“More and more top facilities are finding smart, simple ways to conduct business and care for the environment at the same time,” said EPA Regional Administrator Richard E. Greene. “It is even more inspiring when members of industry not only stick with their commitments to the environment, but expand on them, as Dallas Love Field has done.”

The airport will replace the ballasts and mercury-containing instrumentation with modern equipment that is free of priority chemicals. It will also recycle light bulbs that contain mercury.

The NPEP promotes the voluntary reduction of 31 priority chemicals. Through work with EPA, both public and private organizations identify activities that will reduce the use of these chemicals, preventing their ability to accumulate in the environment and cause harm to humans and the ecosystem. The Mercury Challenge promotes the voluntary, systematic elimination of mercury-containing equipment.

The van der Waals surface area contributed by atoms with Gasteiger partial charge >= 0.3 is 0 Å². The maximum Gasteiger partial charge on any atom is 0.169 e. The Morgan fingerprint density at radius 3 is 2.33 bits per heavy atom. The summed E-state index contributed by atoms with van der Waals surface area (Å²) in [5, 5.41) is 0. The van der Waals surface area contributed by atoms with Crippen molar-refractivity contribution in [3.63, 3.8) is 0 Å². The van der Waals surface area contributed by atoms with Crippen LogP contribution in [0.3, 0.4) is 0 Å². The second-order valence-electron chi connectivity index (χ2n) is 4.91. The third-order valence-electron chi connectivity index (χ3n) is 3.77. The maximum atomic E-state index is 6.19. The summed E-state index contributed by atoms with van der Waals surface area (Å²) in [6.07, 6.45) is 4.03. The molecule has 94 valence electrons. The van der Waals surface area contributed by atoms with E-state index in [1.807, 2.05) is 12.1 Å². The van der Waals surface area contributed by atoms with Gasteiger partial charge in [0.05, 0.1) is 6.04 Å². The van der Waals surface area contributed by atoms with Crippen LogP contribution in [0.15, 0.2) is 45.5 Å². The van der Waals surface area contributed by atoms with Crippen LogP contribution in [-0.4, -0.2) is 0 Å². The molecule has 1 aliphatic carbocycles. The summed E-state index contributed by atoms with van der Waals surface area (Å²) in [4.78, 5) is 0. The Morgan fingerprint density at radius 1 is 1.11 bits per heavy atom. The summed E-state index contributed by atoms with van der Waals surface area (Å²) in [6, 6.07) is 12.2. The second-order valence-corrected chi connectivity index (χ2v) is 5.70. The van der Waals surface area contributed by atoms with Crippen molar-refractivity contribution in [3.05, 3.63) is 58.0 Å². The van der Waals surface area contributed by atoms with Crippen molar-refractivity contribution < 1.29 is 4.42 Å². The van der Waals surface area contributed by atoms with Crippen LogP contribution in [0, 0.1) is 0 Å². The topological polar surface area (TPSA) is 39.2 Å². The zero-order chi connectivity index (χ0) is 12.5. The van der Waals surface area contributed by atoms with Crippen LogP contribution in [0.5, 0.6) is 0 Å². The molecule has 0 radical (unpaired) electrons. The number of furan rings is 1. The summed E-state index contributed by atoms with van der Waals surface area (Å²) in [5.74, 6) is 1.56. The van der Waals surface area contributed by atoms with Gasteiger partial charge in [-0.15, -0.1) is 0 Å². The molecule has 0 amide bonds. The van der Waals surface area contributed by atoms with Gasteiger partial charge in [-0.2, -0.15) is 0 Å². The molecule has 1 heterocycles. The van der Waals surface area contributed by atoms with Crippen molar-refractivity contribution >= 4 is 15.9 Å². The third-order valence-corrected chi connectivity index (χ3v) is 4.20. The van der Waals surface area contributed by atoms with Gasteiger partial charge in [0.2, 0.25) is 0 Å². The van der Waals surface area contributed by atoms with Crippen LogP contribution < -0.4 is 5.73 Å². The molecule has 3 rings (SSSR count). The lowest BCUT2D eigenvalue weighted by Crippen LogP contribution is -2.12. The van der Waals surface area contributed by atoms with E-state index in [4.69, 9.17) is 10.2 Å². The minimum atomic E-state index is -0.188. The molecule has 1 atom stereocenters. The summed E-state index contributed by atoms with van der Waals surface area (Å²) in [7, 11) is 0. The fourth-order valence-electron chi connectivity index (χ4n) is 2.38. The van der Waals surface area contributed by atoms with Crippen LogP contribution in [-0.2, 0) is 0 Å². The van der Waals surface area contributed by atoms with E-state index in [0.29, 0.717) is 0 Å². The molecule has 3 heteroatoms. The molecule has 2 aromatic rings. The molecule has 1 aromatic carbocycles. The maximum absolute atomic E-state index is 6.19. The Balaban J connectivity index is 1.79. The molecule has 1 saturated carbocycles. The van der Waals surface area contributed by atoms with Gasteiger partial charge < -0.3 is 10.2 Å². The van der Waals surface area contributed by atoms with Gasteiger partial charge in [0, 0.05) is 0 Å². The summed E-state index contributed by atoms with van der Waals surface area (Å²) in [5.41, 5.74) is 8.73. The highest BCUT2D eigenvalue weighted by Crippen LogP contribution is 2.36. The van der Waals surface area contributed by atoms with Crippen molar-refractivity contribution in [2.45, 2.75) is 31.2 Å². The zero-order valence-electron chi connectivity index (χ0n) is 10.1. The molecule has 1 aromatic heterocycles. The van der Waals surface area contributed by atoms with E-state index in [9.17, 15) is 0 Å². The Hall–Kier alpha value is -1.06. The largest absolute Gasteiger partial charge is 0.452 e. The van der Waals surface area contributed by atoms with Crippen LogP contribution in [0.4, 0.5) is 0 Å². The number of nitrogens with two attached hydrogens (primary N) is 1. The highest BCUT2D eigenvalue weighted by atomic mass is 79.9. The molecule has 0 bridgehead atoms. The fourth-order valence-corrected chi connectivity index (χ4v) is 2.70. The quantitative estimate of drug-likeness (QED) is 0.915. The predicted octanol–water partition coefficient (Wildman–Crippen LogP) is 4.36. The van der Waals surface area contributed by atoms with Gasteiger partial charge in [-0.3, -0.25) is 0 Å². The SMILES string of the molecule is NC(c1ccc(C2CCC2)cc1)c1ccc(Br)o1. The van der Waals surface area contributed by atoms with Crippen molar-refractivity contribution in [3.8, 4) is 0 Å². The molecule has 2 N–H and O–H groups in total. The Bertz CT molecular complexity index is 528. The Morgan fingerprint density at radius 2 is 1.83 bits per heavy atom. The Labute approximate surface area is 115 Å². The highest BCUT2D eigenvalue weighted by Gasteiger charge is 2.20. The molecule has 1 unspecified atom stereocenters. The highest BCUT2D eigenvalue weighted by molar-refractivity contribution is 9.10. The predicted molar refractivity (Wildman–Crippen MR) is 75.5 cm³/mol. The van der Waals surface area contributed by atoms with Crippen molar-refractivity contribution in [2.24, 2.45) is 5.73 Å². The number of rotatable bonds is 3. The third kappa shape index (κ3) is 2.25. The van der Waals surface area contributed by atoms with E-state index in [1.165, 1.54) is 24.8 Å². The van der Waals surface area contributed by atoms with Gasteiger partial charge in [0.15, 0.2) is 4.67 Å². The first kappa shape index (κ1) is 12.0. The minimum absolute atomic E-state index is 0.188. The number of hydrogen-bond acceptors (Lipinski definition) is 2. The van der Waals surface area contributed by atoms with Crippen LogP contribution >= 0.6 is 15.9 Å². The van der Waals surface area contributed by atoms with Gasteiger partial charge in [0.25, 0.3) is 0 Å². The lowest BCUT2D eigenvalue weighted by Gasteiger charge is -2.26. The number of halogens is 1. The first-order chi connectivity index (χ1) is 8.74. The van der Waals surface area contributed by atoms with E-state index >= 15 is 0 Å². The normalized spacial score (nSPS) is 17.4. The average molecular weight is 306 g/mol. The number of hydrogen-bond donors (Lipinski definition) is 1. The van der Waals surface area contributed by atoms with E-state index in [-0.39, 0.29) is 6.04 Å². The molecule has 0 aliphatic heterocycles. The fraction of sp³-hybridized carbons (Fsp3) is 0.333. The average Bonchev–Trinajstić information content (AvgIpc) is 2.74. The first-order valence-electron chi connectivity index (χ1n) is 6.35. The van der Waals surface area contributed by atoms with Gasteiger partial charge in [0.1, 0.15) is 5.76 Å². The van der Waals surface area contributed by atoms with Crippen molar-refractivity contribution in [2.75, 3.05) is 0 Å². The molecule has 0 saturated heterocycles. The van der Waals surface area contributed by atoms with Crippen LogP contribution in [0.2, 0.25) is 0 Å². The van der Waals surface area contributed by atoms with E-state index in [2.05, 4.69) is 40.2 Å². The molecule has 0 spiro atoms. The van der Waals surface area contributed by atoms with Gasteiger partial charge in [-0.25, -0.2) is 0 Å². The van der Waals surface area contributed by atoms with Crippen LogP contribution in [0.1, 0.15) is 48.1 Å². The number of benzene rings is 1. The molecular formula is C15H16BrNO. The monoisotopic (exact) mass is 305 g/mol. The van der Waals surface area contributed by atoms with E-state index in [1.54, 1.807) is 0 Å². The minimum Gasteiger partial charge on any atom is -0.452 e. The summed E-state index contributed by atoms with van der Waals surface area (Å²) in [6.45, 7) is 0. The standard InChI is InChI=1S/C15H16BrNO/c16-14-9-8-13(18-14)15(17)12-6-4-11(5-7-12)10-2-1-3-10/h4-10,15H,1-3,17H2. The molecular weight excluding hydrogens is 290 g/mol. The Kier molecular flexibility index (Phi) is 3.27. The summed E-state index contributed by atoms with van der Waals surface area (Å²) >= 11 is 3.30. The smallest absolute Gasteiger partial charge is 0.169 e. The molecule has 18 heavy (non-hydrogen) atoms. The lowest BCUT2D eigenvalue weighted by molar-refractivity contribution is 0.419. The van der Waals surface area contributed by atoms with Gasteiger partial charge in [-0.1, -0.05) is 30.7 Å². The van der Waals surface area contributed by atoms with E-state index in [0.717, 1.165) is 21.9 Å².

More than 150 organizations nationwide have joined the NPEP program, whi